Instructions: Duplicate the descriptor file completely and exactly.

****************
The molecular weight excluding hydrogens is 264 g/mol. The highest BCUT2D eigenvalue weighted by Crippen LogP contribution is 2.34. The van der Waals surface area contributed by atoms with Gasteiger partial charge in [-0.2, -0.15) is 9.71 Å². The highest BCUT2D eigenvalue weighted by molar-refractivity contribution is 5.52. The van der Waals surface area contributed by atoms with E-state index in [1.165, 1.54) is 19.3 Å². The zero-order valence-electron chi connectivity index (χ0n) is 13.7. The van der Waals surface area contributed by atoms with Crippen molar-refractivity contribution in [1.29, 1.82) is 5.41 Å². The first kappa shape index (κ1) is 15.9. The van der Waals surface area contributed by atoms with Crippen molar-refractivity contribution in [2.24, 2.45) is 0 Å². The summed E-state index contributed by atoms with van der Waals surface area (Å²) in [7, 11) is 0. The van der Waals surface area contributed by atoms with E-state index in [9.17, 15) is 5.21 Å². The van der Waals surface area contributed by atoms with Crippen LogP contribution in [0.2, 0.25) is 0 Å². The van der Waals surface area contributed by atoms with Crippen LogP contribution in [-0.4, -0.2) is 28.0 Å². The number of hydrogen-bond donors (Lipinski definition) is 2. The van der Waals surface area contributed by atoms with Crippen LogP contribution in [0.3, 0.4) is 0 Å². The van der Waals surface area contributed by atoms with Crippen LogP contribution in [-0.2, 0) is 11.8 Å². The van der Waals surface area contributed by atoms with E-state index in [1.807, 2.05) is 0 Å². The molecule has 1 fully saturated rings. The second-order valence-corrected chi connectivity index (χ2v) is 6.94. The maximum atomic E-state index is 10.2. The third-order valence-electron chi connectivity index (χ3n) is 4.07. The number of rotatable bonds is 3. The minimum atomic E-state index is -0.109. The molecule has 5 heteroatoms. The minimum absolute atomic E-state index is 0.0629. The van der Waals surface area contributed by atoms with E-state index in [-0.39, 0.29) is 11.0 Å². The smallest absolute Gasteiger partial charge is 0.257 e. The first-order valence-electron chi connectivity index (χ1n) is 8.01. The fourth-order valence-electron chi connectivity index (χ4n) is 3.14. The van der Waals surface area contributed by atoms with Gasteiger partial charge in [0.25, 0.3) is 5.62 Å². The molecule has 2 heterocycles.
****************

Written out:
The molecular weight excluding hydrogens is 264 g/mol. The highest BCUT2D eigenvalue weighted by Crippen LogP contribution is 2.34. The van der Waals surface area contributed by atoms with Gasteiger partial charge in [-0.2, -0.15) is 9.71 Å². The highest BCUT2D eigenvalue weighted by molar-refractivity contribution is 5.52. The van der Waals surface area contributed by atoms with E-state index in [1.165, 1.54) is 19.3 Å². The zero-order valence-electron chi connectivity index (χ0n) is 13.7. The van der Waals surface area contributed by atoms with Crippen molar-refractivity contribution in [1.29, 1.82) is 5.41 Å². The first kappa shape index (κ1) is 15.9. The van der Waals surface area contributed by atoms with Crippen molar-refractivity contribution in [2.24, 2.45) is 0 Å². The summed E-state index contributed by atoms with van der Waals surface area (Å²) in [7, 11) is 0. The van der Waals surface area contributed by atoms with E-state index in [9.17, 15) is 5.21 Å². The van der Waals surface area contributed by atoms with Crippen LogP contribution in [0.2, 0.25) is 0 Å². The van der Waals surface area contributed by atoms with Crippen LogP contribution in [-0.4, -0.2) is 28.0 Å². The number of hydrogen-bond donors (Lipinski definition) is 2. The van der Waals surface area contributed by atoms with Crippen LogP contribution in [0.3, 0.4) is 0 Å². The van der Waals surface area contributed by atoms with Crippen LogP contribution in [-0.2, 0) is 11.8 Å². The van der Waals surface area contributed by atoms with E-state index in [1.807, 2.05) is 0 Å². The molecule has 1 fully saturated rings. The second-order valence-corrected chi connectivity index (χ2v) is 6.94. The maximum atomic E-state index is 10.2. The third-order valence-electron chi connectivity index (χ3n) is 4.07. The number of rotatable bonds is 3. The minimum atomic E-state index is -0.109. The molecule has 5 heteroatoms. The minimum absolute atomic E-state index is 0.0629. The van der Waals surface area contributed by atoms with E-state index in [-0.39, 0.29) is 11.0 Å². The smallest absolute Gasteiger partial charge is 0.257 e. The first-order valence-electron chi connectivity index (χ1n) is 8.01. The fourth-order valence-electron chi connectivity index (χ4n) is 3.14. The van der Waals surface area contributed by atoms with Gasteiger partial charge in [0.25, 0.3) is 5.62 Å². The molecule has 2 heterocycles.